|Title||Reflections on the debate on disability and aid in dying.|
|Publication Type||Journal Article|
|Year of Publication||2010|
|Journal||Disability and health journal|
|Date Published||2010 Jan|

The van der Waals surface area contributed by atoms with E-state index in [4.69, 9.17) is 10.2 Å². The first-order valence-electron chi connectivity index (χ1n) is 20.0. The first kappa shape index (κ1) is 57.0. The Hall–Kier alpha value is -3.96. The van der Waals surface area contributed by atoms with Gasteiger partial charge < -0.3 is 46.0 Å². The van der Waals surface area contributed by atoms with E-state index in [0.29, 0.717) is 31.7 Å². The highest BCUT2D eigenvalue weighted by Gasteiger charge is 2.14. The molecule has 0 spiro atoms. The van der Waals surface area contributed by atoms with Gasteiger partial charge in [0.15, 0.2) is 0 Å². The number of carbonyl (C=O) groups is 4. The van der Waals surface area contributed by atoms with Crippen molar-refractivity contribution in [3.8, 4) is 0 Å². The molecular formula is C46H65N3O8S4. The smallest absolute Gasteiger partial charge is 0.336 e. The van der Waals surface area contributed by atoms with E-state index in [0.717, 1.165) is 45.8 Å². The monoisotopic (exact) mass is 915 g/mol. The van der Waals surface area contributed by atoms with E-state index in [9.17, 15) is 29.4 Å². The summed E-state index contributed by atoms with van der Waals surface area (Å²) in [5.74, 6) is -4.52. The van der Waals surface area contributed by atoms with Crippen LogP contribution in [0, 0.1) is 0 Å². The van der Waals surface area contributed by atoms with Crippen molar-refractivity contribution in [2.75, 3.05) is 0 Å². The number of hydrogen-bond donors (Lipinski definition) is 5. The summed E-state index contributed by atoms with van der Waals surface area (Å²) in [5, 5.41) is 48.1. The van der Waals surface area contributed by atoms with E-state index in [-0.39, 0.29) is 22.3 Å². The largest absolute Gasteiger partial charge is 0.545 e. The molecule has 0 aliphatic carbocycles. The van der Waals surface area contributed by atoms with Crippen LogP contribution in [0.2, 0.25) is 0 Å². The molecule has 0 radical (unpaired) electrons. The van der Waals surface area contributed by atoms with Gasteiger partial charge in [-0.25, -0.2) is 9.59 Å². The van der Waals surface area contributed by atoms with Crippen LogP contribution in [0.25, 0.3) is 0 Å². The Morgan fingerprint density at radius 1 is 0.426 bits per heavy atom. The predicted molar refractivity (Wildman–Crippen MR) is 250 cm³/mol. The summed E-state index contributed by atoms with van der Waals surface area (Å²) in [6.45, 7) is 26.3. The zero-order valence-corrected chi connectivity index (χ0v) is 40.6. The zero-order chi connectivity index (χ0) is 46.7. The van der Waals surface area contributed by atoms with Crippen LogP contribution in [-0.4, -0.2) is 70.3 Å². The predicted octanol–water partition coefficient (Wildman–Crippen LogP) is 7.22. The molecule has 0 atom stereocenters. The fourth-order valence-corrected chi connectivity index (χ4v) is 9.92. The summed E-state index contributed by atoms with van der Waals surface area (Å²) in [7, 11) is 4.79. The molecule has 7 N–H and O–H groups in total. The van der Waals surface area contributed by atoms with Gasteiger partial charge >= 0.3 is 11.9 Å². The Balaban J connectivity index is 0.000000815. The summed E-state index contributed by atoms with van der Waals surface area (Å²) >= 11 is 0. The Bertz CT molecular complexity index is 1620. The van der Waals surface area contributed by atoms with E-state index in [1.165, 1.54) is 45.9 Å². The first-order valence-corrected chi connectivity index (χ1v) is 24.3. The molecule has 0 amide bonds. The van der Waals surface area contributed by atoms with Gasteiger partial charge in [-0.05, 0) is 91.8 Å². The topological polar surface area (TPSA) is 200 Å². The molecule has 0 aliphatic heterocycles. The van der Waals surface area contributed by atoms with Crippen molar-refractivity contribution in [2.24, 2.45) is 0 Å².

BACKGROUND: A policy resolution supporting physician aid in dying was proposed to the American Public Health Association (APHA) in 2007 that prompted a debate with the Disability Section on its meaning for people with disabilities. OBJECTIVE: The present paper reflects on the issues revealed and lessons learned. METHODS: The debate included subcommittee discussion; review of research, polls, administrative reports; discussion with disability rights organizations; and floor-debate and vote by the APHA Governing Council. RESULTS: Reflections on the process are summarized under the themes: we all have our own views; it's highly personal; confusion among key concepts; I might want it for myself; it's about control and not about pain; the slippery slope and other arguments; and undue burden on people with disabilities. CONCLUSIONS: The APHA resolution supporting aid in dying was passed in 2008 with some improvements in the language and a recommendation to measure pre-existing disability. Valuable lessons were learned through the debate process.